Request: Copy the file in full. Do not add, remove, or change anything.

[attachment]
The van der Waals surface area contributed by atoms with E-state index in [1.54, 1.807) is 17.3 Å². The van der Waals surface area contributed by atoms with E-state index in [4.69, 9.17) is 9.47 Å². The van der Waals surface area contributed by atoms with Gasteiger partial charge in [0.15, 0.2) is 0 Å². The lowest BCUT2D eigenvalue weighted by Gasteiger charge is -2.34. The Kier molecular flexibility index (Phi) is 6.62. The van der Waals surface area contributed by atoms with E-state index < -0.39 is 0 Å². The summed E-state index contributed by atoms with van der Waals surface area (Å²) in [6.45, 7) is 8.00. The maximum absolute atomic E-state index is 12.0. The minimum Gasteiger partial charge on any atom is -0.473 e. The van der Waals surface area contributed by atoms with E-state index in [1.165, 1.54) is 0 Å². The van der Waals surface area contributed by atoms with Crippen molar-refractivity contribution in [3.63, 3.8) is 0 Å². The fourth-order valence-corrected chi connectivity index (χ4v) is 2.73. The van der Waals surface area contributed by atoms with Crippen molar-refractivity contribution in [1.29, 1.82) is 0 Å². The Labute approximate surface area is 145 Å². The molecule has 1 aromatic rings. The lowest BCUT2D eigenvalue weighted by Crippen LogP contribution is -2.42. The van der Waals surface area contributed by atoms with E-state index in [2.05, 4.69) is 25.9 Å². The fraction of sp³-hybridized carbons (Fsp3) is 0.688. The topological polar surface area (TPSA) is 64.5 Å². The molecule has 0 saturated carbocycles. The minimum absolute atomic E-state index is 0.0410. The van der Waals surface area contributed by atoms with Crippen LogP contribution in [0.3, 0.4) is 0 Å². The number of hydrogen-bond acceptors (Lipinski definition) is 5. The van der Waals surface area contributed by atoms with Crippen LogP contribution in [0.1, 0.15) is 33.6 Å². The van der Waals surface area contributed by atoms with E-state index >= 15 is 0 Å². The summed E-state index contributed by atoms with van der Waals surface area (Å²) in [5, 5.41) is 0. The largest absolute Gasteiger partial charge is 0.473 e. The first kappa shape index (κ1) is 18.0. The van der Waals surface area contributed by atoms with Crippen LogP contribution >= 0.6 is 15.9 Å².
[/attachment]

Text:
The van der Waals surface area contributed by atoms with E-state index in [1.54, 1.807) is 17.3 Å². The van der Waals surface area contributed by atoms with E-state index in [4.69, 9.17) is 9.47 Å². The van der Waals surface area contributed by atoms with Gasteiger partial charge in [0.15, 0.2) is 0 Å². The lowest BCUT2D eigenvalue weighted by Gasteiger charge is -2.34. The Kier molecular flexibility index (Phi) is 6.62. The van der Waals surface area contributed by atoms with E-state index < -0.39 is 0 Å². The summed E-state index contributed by atoms with van der Waals surface area (Å²) in [6.45, 7) is 8.00. The maximum absolute atomic E-state index is 12.0. The minimum Gasteiger partial charge on any atom is -0.473 e. The van der Waals surface area contributed by atoms with E-state index in [1.165, 1.54) is 0 Å². The van der Waals surface area contributed by atoms with Crippen molar-refractivity contribution in [3.63, 3.8) is 0 Å². The fourth-order valence-corrected chi connectivity index (χ4v) is 2.73. The van der Waals surface area contributed by atoms with Crippen molar-refractivity contribution in [1.29, 1.82) is 0 Å². The Labute approximate surface area is 145 Å². The molecule has 1 aromatic rings. The lowest BCUT2D eigenvalue weighted by Crippen LogP contribution is -2.42. The van der Waals surface area contributed by atoms with E-state index in [2.05, 4.69) is 25.9 Å². The fraction of sp³-hybridized carbons (Fsp3) is 0.688. The topological polar surface area (TPSA) is 64.5 Å². The molecule has 0 saturated carbocycles. The minimum absolute atomic E-state index is 0.0410. The van der Waals surface area contributed by atoms with Crippen LogP contribution in [0.3, 0.4) is 0 Å². The number of hydrogen-bond acceptors (Lipinski definition) is 5. The van der Waals surface area contributed by atoms with Crippen LogP contribution in [0.1, 0.15) is 33.6 Å². The van der Waals surface area contributed by atoms with E-state index >= 15 is 0 Å². The summed E-state index contributed by atoms with van der Waals surface area (Å²) in [5, 5.41) is 0. The largest absolute Gasteiger partial charge is 0.473 e. The first kappa shape index (κ1) is 18.0. The van der Waals surface area contributed by atoms with Crippen LogP contribution >= 0.6 is 15.9 Å².